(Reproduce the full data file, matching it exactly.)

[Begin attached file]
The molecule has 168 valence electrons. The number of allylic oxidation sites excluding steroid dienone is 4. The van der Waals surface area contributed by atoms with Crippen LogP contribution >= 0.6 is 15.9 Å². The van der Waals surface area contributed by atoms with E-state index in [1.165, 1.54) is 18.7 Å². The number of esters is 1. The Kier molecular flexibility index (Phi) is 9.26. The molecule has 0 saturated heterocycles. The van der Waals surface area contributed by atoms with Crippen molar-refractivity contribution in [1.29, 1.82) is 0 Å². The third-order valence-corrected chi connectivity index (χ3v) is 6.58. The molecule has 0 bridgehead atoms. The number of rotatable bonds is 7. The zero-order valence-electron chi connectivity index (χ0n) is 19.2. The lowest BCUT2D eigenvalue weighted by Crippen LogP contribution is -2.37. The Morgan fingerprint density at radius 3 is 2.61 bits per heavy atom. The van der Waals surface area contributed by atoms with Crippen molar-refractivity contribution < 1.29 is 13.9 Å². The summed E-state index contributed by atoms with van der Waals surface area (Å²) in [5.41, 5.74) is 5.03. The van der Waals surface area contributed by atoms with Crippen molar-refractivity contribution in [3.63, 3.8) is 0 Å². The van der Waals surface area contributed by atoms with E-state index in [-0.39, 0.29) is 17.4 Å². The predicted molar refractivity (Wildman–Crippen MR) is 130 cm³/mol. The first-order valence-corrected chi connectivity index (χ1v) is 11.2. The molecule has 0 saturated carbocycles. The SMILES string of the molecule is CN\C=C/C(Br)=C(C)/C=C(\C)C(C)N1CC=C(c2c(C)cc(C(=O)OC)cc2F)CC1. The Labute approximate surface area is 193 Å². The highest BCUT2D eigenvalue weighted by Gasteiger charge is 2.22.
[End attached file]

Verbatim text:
The molecule has 168 valence electrons. The number of allylic oxidation sites excluding steroid dienone is 4. The van der Waals surface area contributed by atoms with Crippen LogP contribution >= 0.6 is 15.9 Å². The van der Waals surface area contributed by atoms with E-state index in [1.165, 1.54) is 18.7 Å². The number of esters is 1. The Kier molecular flexibility index (Phi) is 9.26. The molecule has 0 saturated heterocycles. The van der Waals surface area contributed by atoms with Crippen molar-refractivity contribution in [1.29, 1.82) is 0 Å². The third-order valence-corrected chi connectivity index (χ3v) is 6.58. The molecule has 0 bridgehead atoms. The number of rotatable bonds is 7. The zero-order valence-electron chi connectivity index (χ0n) is 19.2. The lowest BCUT2D eigenvalue weighted by Crippen LogP contribution is -2.37. The Morgan fingerprint density at radius 3 is 2.61 bits per heavy atom. The van der Waals surface area contributed by atoms with Crippen molar-refractivity contribution < 1.29 is 13.9 Å². The summed E-state index contributed by atoms with van der Waals surface area (Å²) in [5.41, 5.74) is 5.03. The van der Waals surface area contributed by atoms with Crippen molar-refractivity contribution in [3.63, 3.8) is 0 Å². The van der Waals surface area contributed by atoms with E-state index in [-0.39, 0.29) is 17.4 Å². The predicted molar refractivity (Wildman–Crippen MR) is 130 cm³/mol. The first-order valence-corrected chi connectivity index (χ1v) is 11.2. The molecule has 0 saturated carbocycles. The SMILES string of the molecule is CN\C=C/C(Br)=C(C)/C=C(\C)C(C)N1CC=C(c2c(C)cc(C(=O)OC)cc2F)CC1. The Labute approximate surface area is 193 Å². The highest BCUT2D eigenvalue weighted by Gasteiger charge is 2.22.